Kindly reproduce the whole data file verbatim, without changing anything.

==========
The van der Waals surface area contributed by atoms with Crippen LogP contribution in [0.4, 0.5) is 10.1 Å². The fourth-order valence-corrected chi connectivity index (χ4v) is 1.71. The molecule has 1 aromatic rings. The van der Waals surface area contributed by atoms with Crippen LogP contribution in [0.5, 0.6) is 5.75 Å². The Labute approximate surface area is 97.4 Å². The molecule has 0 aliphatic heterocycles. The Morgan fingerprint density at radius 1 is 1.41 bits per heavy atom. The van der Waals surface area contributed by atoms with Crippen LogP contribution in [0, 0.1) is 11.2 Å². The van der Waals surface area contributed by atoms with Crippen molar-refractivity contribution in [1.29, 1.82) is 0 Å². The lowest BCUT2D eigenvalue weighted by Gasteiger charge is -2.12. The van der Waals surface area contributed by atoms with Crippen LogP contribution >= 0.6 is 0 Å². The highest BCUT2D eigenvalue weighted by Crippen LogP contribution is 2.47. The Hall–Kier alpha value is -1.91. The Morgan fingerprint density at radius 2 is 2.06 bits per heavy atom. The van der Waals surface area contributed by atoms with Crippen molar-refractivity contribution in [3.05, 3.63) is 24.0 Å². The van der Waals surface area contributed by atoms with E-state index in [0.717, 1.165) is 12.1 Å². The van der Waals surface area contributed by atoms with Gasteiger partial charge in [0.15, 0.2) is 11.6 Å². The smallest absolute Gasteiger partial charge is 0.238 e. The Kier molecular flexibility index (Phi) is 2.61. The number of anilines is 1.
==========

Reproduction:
The van der Waals surface area contributed by atoms with Crippen LogP contribution in [0.4, 0.5) is 10.1 Å². The fourth-order valence-corrected chi connectivity index (χ4v) is 1.71. The molecule has 1 aromatic rings. The van der Waals surface area contributed by atoms with Crippen LogP contribution in [0.5, 0.6) is 5.75 Å². The Labute approximate surface area is 97.4 Å². The molecule has 0 aliphatic heterocycles. The Morgan fingerprint density at radius 1 is 1.41 bits per heavy atom. The van der Waals surface area contributed by atoms with Crippen LogP contribution in [0, 0.1) is 11.2 Å². The van der Waals surface area contributed by atoms with Crippen molar-refractivity contribution in [1.29, 1.82) is 0 Å². The lowest BCUT2D eigenvalue weighted by Gasteiger charge is -2.12. The van der Waals surface area contributed by atoms with Crippen LogP contribution >= 0.6 is 0 Å². The highest BCUT2D eigenvalue weighted by Crippen LogP contribution is 2.47. The Hall–Kier alpha value is -1.91. The Morgan fingerprint density at radius 2 is 2.06 bits per heavy atom. The van der Waals surface area contributed by atoms with Crippen molar-refractivity contribution in [3.05, 3.63) is 24.0 Å². The van der Waals surface area contributed by atoms with E-state index in [0.717, 1.165) is 12.1 Å². The van der Waals surface area contributed by atoms with Gasteiger partial charge in [0.15, 0.2) is 11.6 Å². The smallest absolute Gasteiger partial charge is 0.238 e. The Kier molecular flexibility index (Phi) is 2.61. The number of anilines is 1.